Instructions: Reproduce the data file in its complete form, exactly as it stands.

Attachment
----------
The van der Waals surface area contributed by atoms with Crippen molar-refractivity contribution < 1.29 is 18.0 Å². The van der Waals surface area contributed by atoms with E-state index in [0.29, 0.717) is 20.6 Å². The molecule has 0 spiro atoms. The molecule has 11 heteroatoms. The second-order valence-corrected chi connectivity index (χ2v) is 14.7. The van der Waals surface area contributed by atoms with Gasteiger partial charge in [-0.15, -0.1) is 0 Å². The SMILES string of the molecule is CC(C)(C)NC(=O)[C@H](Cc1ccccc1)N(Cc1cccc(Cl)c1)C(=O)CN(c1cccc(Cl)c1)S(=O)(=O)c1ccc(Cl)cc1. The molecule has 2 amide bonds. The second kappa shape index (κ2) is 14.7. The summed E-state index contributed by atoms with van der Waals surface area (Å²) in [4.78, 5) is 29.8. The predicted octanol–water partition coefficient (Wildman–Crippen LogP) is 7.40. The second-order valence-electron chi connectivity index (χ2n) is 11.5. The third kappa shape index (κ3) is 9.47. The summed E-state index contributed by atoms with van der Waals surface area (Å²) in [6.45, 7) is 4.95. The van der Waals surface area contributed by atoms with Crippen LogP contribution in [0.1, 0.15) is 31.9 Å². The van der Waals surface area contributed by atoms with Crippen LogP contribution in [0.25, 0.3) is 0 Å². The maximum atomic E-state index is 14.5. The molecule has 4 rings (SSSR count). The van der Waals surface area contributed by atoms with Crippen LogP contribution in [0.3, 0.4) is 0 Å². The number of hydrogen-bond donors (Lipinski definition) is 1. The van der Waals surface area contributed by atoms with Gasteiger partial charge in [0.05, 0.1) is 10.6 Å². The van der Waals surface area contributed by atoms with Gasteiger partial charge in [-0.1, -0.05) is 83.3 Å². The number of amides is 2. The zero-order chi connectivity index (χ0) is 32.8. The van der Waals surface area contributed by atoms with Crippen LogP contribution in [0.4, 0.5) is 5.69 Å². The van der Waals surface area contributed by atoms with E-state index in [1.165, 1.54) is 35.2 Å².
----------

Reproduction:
The van der Waals surface area contributed by atoms with Crippen molar-refractivity contribution < 1.29 is 18.0 Å². The van der Waals surface area contributed by atoms with E-state index in [0.29, 0.717) is 20.6 Å². The molecule has 0 spiro atoms. The molecule has 11 heteroatoms. The second-order valence-corrected chi connectivity index (χ2v) is 14.7. The van der Waals surface area contributed by atoms with Gasteiger partial charge in [-0.15, -0.1) is 0 Å². The SMILES string of the molecule is CC(C)(C)NC(=O)[C@H](Cc1ccccc1)N(Cc1cccc(Cl)c1)C(=O)CN(c1cccc(Cl)c1)S(=O)(=O)c1ccc(Cl)cc1. The molecule has 2 amide bonds. The second kappa shape index (κ2) is 14.7. The summed E-state index contributed by atoms with van der Waals surface area (Å²) in [4.78, 5) is 29.8. The predicted octanol–water partition coefficient (Wildman–Crippen LogP) is 7.40. The second-order valence-electron chi connectivity index (χ2n) is 11.5. The third kappa shape index (κ3) is 9.47. The summed E-state index contributed by atoms with van der Waals surface area (Å²) in [6.45, 7) is 4.95. The van der Waals surface area contributed by atoms with Crippen LogP contribution in [0.1, 0.15) is 31.9 Å². The van der Waals surface area contributed by atoms with Crippen LogP contribution in [0.25, 0.3) is 0 Å². The maximum atomic E-state index is 14.5. The molecule has 4 rings (SSSR count). The van der Waals surface area contributed by atoms with Crippen LogP contribution in [0.3, 0.4) is 0 Å². The number of hydrogen-bond donors (Lipinski definition) is 1. The van der Waals surface area contributed by atoms with Gasteiger partial charge in [0.05, 0.1) is 10.6 Å². The van der Waals surface area contributed by atoms with Gasteiger partial charge in [-0.1, -0.05) is 83.3 Å². The number of amides is 2. The zero-order chi connectivity index (χ0) is 32.8. The van der Waals surface area contributed by atoms with Crippen LogP contribution in [0.4, 0.5) is 5.69 Å². The van der Waals surface area contributed by atoms with E-state index in [1.165, 1.54) is 35.2 Å².